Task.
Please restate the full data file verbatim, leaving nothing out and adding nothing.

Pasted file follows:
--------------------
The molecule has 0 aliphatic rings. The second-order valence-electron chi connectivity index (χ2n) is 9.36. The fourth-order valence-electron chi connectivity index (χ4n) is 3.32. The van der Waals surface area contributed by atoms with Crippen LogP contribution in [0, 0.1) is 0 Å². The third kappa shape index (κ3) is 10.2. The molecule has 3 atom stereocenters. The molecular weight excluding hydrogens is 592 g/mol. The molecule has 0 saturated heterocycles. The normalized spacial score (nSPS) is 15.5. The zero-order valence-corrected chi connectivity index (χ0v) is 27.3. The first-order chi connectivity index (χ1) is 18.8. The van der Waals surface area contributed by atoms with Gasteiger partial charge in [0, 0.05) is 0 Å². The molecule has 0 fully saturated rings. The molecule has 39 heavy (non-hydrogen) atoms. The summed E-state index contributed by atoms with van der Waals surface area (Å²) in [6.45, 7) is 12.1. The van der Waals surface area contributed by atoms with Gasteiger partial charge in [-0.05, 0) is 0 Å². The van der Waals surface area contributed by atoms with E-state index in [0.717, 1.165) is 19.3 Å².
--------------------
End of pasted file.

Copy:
The molecule has 0 aliphatic rings. The second-order valence-electron chi connectivity index (χ2n) is 9.36. The fourth-order valence-electron chi connectivity index (χ4n) is 3.32. The van der Waals surface area contributed by atoms with Crippen LogP contribution in [0, 0.1) is 0 Å². The third kappa shape index (κ3) is 10.2. The molecule has 3 atom stereocenters. The molecular weight excluding hydrogens is 592 g/mol. The molecule has 0 saturated heterocycles. The normalized spacial score (nSPS) is 15.5. The zero-order valence-corrected chi connectivity index (χ0v) is 27.3. The first-order chi connectivity index (χ1) is 18.8. The van der Waals surface area contributed by atoms with Gasteiger partial charge in [0, 0.05) is 0 Å². The molecule has 0 fully saturated rings. The molecule has 39 heavy (non-hydrogen) atoms. The summed E-state index contributed by atoms with van der Waals surface area (Å²) in [6.45, 7) is 12.1. The van der Waals surface area contributed by atoms with Gasteiger partial charge in [-0.05, 0) is 0 Å². The van der Waals surface area contributed by atoms with E-state index in [0.717, 1.165) is 19.3 Å².